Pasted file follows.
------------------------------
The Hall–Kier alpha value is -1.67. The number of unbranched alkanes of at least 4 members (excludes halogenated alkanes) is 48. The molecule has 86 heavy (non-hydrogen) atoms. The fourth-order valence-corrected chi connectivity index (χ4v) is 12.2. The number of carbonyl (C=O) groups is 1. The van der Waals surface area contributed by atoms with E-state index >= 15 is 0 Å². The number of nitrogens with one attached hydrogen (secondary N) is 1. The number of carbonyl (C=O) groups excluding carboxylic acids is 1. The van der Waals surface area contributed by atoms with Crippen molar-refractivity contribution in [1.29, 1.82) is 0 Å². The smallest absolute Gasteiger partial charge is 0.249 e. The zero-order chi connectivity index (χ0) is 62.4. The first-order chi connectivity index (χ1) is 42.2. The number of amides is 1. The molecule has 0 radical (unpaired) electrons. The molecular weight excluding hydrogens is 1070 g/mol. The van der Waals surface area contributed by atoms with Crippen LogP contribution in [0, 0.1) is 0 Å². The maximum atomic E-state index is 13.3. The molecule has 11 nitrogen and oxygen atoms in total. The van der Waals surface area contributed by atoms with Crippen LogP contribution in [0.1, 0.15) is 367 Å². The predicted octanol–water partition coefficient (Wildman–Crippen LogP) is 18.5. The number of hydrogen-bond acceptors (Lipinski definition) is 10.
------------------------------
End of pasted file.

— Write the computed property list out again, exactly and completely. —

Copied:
The Hall–Kier alpha value is -1.67. The number of unbranched alkanes of at least 4 members (excludes halogenated alkanes) is 48. The molecule has 86 heavy (non-hydrogen) atoms. The fourth-order valence-corrected chi connectivity index (χ4v) is 12.2. The number of carbonyl (C=O) groups is 1. The van der Waals surface area contributed by atoms with E-state index >= 15 is 0 Å². The number of nitrogens with one attached hydrogen (secondary N) is 1. The number of carbonyl (C=O) groups excluding carboxylic acids is 1. The van der Waals surface area contributed by atoms with Crippen molar-refractivity contribution in [1.29, 1.82) is 0 Å². The smallest absolute Gasteiger partial charge is 0.249 e. The zero-order chi connectivity index (χ0) is 62.4. The first-order chi connectivity index (χ1) is 42.2. The number of amides is 1. The molecule has 0 radical (unpaired) electrons. The molecular weight excluding hydrogens is 1070 g/mol. The van der Waals surface area contributed by atoms with Crippen LogP contribution in [0, 0.1) is 0 Å². The maximum atomic E-state index is 13.3. The molecule has 11 nitrogen and oxygen atoms in total. The van der Waals surface area contributed by atoms with Crippen LogP contribution in [0.1, 0.15) is 367 Å². The predicted octanol–water partition coefficient (Wildman–Crippen LogP) is 18.5. The number of hydrogen-bond acceptors (Lipinski definition) is 10.